The opening rounds have already occurred. The Transhumanist movement is real and has regular meetings around the country. In 2002, the National Science Foundation issued a stunning report, “Converging Technologies for Improving Human Performance: Nanotechnology, Biotechnology, Information Technology and Cognitive Science.” The report, which overall has an upbeat and optimistic tone, concludes that connections between the human brain and computers will transform the way humans work, other technologies will eliminate disabilities and diseases that have plagued the human condition for centuries, and human creativity will flourish due to both improved understanding of the human mind and enhancements to the brain. A year later, the President’s Council on Bioethics issued its report, “Beyond Therapy: Biotechnology and the Pursuit of Happiness” which took a somewhat dimmer view of using technology to enhance human beings. Chaired by Leon Kass, a fellow at the American Enterprise Institute, the commission included conservative political figures such as Francis Fukuyama and Charles Krauthammer. They believe that genetic science should not be used to enhance human performance, only to fix mistakes that make some humans less healthy than the norm. In 2004, Californians voted on a referendum on stem cell research and approved funding for research. Court fights have delayed the spending of state monies.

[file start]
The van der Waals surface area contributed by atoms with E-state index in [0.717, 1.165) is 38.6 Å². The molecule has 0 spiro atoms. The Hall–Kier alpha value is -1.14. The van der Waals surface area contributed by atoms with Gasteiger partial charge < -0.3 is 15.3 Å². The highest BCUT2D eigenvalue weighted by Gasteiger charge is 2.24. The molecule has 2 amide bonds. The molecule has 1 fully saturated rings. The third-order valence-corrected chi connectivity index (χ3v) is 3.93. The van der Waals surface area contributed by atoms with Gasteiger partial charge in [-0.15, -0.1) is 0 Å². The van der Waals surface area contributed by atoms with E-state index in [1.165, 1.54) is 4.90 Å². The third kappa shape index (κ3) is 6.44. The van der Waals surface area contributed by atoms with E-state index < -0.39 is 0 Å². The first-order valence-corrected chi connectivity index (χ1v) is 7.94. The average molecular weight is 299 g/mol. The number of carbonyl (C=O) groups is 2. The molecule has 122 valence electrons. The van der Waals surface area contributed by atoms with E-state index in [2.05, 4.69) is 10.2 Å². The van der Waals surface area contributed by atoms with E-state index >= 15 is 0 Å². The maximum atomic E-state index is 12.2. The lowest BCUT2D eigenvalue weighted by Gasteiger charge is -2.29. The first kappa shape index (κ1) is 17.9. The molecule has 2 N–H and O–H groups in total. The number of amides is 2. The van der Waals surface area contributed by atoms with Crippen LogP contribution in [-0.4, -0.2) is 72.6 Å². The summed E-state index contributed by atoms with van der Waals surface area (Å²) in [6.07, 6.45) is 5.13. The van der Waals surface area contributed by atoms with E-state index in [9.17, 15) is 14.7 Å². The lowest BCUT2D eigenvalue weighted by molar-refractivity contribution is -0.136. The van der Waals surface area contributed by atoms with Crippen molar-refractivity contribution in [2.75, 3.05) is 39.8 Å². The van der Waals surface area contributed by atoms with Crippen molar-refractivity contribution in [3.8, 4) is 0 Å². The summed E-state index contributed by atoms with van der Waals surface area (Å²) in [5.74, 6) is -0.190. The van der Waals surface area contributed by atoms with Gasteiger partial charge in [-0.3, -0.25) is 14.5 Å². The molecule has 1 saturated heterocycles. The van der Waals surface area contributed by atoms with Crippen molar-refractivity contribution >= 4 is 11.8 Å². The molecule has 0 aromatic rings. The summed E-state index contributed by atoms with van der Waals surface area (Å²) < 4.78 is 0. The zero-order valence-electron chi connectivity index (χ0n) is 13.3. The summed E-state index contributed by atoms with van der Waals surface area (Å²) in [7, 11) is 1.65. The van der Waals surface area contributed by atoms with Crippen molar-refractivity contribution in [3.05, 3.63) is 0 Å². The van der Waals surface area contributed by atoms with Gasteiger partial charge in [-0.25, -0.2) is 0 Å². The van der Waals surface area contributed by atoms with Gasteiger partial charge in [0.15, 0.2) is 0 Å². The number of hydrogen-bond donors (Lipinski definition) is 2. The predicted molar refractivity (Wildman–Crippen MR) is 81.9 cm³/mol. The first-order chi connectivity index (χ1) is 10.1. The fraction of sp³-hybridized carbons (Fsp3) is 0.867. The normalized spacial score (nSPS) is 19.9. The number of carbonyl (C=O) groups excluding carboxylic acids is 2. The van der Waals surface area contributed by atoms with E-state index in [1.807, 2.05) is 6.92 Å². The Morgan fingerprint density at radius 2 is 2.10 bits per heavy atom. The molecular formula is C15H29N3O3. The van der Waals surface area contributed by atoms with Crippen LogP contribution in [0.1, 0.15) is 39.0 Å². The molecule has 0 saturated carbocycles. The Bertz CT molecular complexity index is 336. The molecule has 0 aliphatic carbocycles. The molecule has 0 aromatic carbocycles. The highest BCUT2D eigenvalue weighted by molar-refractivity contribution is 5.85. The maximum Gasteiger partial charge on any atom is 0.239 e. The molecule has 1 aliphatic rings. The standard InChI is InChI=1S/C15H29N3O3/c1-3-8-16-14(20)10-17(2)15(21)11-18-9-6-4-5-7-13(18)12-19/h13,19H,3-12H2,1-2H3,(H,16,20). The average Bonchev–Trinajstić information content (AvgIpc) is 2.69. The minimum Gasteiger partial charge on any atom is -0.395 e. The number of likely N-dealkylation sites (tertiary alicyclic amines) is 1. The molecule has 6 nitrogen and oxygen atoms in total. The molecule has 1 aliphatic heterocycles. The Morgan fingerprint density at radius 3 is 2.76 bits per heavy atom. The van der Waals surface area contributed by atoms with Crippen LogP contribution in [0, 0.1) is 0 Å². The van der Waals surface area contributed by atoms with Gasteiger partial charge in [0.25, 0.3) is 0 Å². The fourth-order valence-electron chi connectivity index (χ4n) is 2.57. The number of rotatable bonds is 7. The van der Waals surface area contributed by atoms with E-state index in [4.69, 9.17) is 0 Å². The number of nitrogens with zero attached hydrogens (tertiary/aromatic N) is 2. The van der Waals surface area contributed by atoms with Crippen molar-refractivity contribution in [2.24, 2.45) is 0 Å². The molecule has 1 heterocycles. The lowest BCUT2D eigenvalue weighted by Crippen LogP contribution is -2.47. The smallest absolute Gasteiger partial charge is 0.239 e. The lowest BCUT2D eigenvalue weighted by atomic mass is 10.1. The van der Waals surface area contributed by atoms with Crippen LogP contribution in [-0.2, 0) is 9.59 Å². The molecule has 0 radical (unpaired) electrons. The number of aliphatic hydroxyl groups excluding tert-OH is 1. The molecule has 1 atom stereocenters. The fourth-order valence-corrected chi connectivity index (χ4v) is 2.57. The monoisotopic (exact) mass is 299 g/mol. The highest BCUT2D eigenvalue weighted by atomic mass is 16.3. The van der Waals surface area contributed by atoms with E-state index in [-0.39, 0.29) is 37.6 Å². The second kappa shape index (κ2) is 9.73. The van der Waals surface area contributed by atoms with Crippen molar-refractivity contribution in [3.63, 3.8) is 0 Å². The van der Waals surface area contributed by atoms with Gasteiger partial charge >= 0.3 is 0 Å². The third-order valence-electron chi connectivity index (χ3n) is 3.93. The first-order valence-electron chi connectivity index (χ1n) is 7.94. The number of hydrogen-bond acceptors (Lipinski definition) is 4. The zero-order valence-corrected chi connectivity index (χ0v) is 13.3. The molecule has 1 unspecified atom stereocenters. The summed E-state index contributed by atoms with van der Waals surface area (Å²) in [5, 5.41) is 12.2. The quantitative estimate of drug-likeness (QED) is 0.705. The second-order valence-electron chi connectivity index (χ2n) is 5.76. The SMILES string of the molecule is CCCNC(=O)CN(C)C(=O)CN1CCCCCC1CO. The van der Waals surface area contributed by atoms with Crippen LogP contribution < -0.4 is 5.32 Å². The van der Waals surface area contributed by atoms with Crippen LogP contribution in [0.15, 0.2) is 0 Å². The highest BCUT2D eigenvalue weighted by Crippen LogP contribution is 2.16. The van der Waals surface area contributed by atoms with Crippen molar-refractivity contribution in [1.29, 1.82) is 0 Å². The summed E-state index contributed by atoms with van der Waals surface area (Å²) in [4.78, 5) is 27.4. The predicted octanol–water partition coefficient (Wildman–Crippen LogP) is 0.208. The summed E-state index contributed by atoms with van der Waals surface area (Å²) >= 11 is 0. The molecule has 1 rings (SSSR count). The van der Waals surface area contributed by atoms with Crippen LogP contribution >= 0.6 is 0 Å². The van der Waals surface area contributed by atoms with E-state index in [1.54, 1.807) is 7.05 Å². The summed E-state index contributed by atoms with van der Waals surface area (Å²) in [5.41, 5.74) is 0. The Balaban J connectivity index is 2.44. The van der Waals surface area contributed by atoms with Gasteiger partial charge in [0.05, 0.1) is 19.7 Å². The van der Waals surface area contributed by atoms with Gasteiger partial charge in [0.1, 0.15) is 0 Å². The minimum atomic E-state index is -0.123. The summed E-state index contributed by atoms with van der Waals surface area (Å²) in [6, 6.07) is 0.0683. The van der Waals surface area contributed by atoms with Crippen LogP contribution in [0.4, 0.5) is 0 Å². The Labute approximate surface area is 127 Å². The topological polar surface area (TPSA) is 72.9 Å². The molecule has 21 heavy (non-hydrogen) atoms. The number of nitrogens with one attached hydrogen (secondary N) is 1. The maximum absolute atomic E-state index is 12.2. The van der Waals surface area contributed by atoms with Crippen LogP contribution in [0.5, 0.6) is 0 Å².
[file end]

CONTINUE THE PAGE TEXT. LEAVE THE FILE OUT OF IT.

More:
As to some of the specifics in Breakpoint:
– The concept of Globegrid arises from the fact that supercomputers in Japan, the United States, and Russia have already been linked through Internet 2, a new high speed networked being developed by a consortium of 207 universities. U.S. and European labs are actually engaged in a project to reverse engineer the human brain.
– Living Software does not yet exist, but companies like Watchfire Fortify, Coverity, and others are already developing software to test software for human error.
– Very Light Jets (VLJs) have been approved by the U.S. Federal Aviation Administration and are in manufacture. They are four-to-six seat aircraft meant to operate like taxis. Eclipse Aviation’s Eclipse500 and Citation’s CJ-1 are among the first deployed VLJs.
– Intelligent video surveillance, in which the software and cameras (not people) recognize aberrant behavior, are already being deployed by companies such as DVTel and Vidient in subways, airports, and other facilities.
– Exoskeleton suits are already in the prototype phase. The U.S. Army has teamed with the University of California at Berkeley to develop the prototype, which will allow soldiers to carry 180 pounds while feeling as if they were lugging five. Plans on the drawing board at the Army’s Natick Labs in Massachusetts show soldiers being able to run, jump, and throw the way they are described in the baseball game in Breakpoint. The other capabilities that make up the full suite of technologies in the exoskeleton suits (night vision, network connections, GPS, remote cameras, and vital-system monitoring) are all part of a program called the Objective Force Warrior Ensemble, set to be deployed by 2010.